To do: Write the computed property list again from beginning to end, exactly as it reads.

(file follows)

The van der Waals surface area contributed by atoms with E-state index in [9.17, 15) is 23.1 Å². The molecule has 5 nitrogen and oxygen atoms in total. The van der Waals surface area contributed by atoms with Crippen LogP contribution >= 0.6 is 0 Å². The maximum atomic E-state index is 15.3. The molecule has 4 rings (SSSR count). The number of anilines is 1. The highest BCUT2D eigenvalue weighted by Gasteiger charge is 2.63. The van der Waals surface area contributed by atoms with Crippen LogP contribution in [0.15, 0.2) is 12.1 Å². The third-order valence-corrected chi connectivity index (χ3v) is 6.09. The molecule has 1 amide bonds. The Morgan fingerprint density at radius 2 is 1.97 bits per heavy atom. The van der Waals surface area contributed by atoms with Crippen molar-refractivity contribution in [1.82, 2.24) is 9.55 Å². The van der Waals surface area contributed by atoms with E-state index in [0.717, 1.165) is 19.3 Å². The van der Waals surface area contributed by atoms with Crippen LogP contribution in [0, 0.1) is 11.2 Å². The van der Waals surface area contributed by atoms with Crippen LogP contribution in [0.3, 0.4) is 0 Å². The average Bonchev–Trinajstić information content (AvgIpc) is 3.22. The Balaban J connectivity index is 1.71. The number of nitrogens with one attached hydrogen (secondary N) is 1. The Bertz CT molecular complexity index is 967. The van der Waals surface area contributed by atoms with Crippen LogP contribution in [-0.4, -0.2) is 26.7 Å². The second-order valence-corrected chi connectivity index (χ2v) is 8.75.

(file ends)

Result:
The van der Waals surface area contributed by atoms with E-state index in [9.17, 15) is 23.1 Å². The molecule has 5 nitrogen and oxygen atoms in total. The van der Waals surface area contributed by atoms with Crippen LogP contribution >= 0.6 is 0 Å². The maximum atomic E-state index is 15.3. The molecule has 4 rings (SSSR count). The number of anilines is 1. The highest BCUT2D eigenvalue weighted by Gasteiger charge is 2.63. The van der Waals surface area contributed by atoms with Crippen LogP contribution in [0.15, 0.2) is 12.1 Å². The third-order valence-corrected chi connectivity index (χ3v) is 6.09. The molecule has 1 amide bonds. The Morgan fingerprint density at radius 2 is 1.97 bits per heavy atom. The van der Waals surface area contributed by atoms with Crippen molar-refractivity contribution in [1.82, 2.24) is 9.55 Å². The van der Waals surface area contributed by atoms with E-state index in [0.717, 1.165) is 19.3 Å². The van der Waals surface area contributed by atoms with Crippen LogP contribution in [0, 0.1) is 11.2 Å². The van der Waals surface area contributed by atoms with Crippen LogP contribution in [0.3, 0.4) is 0 Å². The average Bonchev–Trinajstić information content (AvgIpc) is 3.22. The Balaban J connectivity index is 1.71. The number of nitrogens with one attached hydrogen (secondary N) is 1. The Bertz CT molecular complexity index is 967. The van der Waals surface area contributed by atoms with Crippen LogP contribution in [-0.4, -0.2) is 26.7 Å². The second-order valence-corrected chi connectivity index (χ2v) is 8.75.